Fleet News

Police chief calls for compulsory eye tests for company car drivers

THE Association of Chief Police Officers has called on the Government to introduce regular and compulsory eye tests for drivers following further evidence that poor sight is a widespread problem among drivers.

Random roadside tests carried out for National Eye Week (September 23-29) have revealed that 10% of Britain's drivers struggle to read a number plate from the required legal distance.

The checks were undertaken by The Eyecare Trust charity and Specsavers opticians, together with police forces across Britain. Just under 5% of drivers tested could not read the plate from the required distance of 20.5 metres, while one in nine admitted never having had an eye test.

David Kenworthy, chief constable for North Yorkshire Police and business head of ACPO's road policing said: 'The research has produced some alarming results and suggests that sub-standard eyesight is likely to be a significant factor in causing road accidents and even fatalities. ACPO believes there is a strong case for making the vision standards required more stringent, as well as introducing regular, compulsory sight checks for all drivers.'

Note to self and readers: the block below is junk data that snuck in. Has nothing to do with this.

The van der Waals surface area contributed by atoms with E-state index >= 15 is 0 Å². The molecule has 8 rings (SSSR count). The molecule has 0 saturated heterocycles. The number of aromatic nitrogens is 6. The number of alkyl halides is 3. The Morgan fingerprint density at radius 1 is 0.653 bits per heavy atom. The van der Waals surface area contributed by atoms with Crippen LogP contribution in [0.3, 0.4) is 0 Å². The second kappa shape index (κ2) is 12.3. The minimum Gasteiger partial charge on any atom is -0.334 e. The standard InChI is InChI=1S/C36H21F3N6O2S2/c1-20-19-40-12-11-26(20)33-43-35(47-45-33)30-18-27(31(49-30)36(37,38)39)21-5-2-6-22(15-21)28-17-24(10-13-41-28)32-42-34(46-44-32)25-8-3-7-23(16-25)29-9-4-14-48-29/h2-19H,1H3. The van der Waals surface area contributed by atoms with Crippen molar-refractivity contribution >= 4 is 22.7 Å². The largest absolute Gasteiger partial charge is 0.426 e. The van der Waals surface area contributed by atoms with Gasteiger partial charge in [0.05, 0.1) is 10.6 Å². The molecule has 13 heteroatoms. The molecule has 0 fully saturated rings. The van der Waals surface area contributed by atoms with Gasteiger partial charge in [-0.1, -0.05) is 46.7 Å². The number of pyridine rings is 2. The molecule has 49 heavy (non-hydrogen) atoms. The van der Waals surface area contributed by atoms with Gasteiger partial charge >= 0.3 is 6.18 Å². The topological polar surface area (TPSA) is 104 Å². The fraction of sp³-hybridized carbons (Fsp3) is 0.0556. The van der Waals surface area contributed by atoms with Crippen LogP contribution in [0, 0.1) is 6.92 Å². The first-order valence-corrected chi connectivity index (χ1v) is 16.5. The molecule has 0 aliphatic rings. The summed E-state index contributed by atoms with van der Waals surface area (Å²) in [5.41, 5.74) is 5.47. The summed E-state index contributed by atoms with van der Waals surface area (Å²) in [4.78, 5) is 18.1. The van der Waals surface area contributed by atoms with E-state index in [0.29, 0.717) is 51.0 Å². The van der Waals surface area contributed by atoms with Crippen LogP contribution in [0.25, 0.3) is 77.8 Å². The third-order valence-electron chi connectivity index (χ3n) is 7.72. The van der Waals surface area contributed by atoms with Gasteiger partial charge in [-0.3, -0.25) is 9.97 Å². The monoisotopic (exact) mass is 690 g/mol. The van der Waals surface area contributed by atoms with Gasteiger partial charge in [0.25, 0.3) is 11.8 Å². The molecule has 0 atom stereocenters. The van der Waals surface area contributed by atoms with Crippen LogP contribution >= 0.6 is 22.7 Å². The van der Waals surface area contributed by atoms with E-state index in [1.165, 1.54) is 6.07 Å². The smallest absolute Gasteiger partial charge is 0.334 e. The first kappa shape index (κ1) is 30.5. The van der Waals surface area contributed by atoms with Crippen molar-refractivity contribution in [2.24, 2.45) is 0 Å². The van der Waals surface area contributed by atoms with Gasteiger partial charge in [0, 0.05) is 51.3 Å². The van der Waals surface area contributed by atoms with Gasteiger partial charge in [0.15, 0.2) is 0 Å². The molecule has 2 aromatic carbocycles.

Such a move would remove the administrative burden from employers, who have been coming under increasing pressure to test all employees who drive for work.

The Institute of Advanced Motorists claimed recently that employers should take responsibility for ensuring all their drivers have strong enough eyesight to drive after the British Journal of Medicine published a report claiming a third of drivers would fail the basic test.

Iain Anderson, a trustee of the Eyecare Trust, added: 'The data gathered from these tests will now be presented to David Heath MP, chairman of the all-party Parliamentary Group for Eye Health, to make the case to Government for introducing compulsory regular eye tests.'

As the law stands, a driver may go 53 years without having an eye test – from 17 to 70 – and many police officers believe the current standard, introduced in 1935, is out of date.

Motorists are in agreement with the police. Of those surveyed, 98% agreed there should be compulsory testing.

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